Read about NYC's best theatre and dance productions and watch video interviews with innovative artists
Balls uses a legendary game to examine gender inequality
It's fitting that a coed creative team decided to theatricalize the 1973 "Battle of the Sexes" tennis match between 29-year-old women's champion Billie Jean King and misogynistic 55-year-old huckster Bobby Riggs. Cowritten and codirected by two male-female pairings, Balls is a circus sideshow take on an iconic event that sparked gender debates that are still going today.
Currently running at 59E59 Theaters, the show is the brainchild of One Year Lease, a physical theatre company known for off-kilter ensemble works such as Please Excuse My Dear Aunt Sally, which was told from the perspective of a cell phone. During one of OYL's annual retreats, performer Richard Saudek and playwright Kevin Armento began discussing which sports they could put onstage. Saudek had been a competitive tennis player in high school and soon the conversation turned to the King-Riggs bout.
Armento, who is 31, had dim memories of "some famous match between a man and a woman." Once he started researching, he marveled that he hadn't known more about it. He saw possibilities for a play and thought a female writing partner would be a swell idea. Enter Bryony Lavery, the 70-year-old British playwright of the Tony-nominated Frozen (no, not the Disney musical; this was a drama about pedophilia). Balls is the pair's first joint venture and offers a rich, multilayered view of the subject thanks to their differences in gender, age, and style.
The cowriters knew they didn't want to do a straightforward account (especially since 2017's Battle of the Sexes took that approach). So Armento suggested the ensemble start by recreating the entire match onstage to help the playwrights figure out how the script should work. Saudek served as tennis coach and helped the performers learn how to convincingly mime the shots. As Lavery discovered while developing her boxing drama Beautiful Burnout, artists need extra time to successfully theatricalize sports. "I know how early you have to start to make any sport look authentic onstage," she says.
As the cast played, the ball fell in the playwrights' court. The first textual breakthrough was that the action would be framed by the match, which is seen from various vantage points throughout the show. As King and Riggs go at it, spectators pop up and have their say. Naturally, they fall into male-female duos, including King's husband and girlfriend, a ball boy and a ball girl, and line umpires who double as clowns. "It felt perfect for the things we were looking to explore as a pair of writers working with a pair of directors doing a play about a famous pairing in a gender battle," says Armento.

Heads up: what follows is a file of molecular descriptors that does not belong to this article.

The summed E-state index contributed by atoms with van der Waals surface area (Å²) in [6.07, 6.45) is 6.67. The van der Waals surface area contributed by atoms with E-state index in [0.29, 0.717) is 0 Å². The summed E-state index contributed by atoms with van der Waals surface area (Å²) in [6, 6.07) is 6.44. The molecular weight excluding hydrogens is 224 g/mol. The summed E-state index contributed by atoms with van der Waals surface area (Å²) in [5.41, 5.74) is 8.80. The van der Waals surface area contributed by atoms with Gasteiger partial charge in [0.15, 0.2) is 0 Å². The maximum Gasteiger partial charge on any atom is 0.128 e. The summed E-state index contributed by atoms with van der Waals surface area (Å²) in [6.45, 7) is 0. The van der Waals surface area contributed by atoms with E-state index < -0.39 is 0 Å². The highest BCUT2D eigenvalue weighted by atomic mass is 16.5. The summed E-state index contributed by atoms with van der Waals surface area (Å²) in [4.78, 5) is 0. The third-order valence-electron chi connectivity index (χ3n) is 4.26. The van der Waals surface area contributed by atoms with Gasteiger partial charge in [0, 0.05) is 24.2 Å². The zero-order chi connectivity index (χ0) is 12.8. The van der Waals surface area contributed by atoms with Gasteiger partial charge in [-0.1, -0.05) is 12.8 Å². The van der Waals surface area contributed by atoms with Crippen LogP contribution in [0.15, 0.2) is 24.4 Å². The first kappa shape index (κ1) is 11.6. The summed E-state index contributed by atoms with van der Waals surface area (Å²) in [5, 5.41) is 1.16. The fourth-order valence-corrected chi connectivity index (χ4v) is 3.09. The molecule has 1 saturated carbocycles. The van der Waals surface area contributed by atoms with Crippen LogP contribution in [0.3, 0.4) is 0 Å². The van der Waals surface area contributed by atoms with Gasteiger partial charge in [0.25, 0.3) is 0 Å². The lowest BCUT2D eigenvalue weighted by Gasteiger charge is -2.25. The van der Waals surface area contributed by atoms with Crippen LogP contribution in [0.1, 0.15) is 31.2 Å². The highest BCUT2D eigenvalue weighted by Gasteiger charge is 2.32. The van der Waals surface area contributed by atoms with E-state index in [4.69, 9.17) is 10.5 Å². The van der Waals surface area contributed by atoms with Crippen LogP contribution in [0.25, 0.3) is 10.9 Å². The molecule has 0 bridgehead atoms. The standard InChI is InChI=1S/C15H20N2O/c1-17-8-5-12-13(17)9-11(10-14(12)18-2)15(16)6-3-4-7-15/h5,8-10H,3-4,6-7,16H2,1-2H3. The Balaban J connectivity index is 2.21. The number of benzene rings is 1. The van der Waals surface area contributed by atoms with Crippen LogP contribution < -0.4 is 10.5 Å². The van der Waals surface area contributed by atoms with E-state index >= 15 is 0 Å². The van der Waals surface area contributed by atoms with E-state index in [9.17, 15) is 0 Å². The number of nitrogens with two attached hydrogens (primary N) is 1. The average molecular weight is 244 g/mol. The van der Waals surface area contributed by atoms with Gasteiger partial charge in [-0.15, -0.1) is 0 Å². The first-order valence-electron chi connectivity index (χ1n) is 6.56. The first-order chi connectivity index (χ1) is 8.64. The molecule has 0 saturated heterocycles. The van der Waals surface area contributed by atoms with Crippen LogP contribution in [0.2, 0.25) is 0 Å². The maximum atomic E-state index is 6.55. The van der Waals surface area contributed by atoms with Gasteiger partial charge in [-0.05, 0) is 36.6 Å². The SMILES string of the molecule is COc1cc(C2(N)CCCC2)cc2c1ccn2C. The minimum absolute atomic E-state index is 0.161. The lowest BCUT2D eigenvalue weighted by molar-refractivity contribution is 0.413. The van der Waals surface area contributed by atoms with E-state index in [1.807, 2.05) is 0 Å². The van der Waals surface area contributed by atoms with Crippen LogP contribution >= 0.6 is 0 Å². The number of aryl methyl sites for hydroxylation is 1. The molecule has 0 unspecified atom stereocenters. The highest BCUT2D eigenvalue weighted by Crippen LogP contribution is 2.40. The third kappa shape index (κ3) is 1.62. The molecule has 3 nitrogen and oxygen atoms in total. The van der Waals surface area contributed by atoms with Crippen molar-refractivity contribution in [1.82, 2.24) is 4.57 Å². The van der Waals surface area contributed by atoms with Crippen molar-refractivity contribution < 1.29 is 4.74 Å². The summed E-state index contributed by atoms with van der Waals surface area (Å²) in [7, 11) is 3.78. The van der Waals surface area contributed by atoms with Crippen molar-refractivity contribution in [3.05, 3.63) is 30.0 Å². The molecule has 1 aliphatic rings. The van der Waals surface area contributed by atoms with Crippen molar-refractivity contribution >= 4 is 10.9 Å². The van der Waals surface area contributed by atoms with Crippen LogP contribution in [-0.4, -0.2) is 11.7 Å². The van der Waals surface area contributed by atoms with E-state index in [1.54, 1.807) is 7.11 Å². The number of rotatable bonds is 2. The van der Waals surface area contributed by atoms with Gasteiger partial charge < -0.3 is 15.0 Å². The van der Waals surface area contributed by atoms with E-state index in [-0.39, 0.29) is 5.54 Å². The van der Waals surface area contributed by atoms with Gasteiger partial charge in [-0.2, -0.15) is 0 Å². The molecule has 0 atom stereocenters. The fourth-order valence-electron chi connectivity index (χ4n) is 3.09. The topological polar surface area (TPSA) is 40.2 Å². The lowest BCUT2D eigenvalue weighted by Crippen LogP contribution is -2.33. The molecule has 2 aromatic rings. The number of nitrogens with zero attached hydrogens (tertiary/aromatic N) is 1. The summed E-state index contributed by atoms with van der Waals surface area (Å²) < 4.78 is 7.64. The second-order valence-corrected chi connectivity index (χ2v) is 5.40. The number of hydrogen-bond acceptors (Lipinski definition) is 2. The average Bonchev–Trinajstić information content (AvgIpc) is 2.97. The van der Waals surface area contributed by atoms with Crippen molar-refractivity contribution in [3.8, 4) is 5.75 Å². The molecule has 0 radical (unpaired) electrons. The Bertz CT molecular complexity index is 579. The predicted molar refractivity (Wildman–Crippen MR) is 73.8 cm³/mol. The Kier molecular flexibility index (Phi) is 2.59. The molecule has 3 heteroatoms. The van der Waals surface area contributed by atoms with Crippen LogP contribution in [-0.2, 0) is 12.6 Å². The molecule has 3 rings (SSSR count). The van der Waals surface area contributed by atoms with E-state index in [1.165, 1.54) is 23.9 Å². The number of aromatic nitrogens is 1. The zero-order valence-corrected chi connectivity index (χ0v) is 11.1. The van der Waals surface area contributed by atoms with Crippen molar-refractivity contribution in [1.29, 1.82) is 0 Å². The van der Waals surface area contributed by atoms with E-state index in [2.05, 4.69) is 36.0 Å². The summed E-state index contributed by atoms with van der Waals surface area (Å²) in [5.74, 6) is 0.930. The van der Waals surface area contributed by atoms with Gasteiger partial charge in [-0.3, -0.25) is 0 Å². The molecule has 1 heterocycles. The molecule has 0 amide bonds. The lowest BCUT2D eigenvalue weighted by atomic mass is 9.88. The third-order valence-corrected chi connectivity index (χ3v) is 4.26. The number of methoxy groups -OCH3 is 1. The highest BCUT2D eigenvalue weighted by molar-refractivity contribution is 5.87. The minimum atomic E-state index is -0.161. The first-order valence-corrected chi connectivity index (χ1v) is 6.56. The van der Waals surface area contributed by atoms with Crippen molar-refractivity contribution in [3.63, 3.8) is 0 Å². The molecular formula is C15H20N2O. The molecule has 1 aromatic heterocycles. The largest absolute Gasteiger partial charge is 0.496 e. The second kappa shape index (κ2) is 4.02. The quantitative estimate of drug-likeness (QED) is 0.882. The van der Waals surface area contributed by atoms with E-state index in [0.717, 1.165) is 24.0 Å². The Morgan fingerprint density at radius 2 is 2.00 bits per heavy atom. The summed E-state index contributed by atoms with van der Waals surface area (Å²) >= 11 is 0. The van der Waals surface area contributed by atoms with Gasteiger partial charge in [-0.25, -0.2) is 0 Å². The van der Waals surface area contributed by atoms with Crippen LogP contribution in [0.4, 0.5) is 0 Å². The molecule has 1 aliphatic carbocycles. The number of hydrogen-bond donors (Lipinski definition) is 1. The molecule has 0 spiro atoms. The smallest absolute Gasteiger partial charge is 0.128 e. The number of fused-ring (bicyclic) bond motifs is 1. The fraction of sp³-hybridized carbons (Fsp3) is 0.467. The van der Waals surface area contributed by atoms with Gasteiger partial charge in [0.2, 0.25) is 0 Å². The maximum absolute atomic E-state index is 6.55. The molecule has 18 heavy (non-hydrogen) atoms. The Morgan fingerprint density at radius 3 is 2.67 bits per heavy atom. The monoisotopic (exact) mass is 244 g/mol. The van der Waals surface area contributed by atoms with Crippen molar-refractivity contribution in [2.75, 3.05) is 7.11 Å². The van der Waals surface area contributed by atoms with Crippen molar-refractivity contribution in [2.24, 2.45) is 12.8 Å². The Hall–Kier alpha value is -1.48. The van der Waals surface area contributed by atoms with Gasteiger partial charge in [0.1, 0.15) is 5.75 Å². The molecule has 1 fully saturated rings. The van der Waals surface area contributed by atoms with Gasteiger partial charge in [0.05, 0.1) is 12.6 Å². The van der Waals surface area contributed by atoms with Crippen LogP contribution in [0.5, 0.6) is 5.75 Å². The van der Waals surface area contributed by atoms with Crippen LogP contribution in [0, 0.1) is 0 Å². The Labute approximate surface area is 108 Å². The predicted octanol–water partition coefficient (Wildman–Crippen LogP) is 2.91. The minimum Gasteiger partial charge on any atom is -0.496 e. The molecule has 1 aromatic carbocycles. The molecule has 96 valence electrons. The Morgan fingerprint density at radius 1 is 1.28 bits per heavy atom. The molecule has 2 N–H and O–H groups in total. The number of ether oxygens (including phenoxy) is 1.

While Balls reproduces a touchstone event of the '70s, the playwrights are parsing it through contemporary eyes. There's even commentary by a modern-day married couple looking back on how far -- or not -- we've come. "We were always interested in the play never being really firmly in 1973 -- it's always 2018 looking at 1973," Armento says. "That allows the pairs to deconstruct conversations, battles, and evolutions of gender and race and class and celebrity and fame. How do you fit all that into this play about a tennis match? What really opened it up was having these different pairings that allowed totally different story lines to unfold that were all connected because they were all at the same match."
Yet even though Balls is thematically and intellectually ambitious, it's not afraid to be silly, as its double-entendre title indicates. As Armento says, the match "was a circus. To capture the spirit of it, you have to do something ridiculous or it's going to feel like quiet tennis. We can't take it all too seriously."
Top image: Ellen Tamaki and Donald Corren in Balls. Photos by Russ Rowland.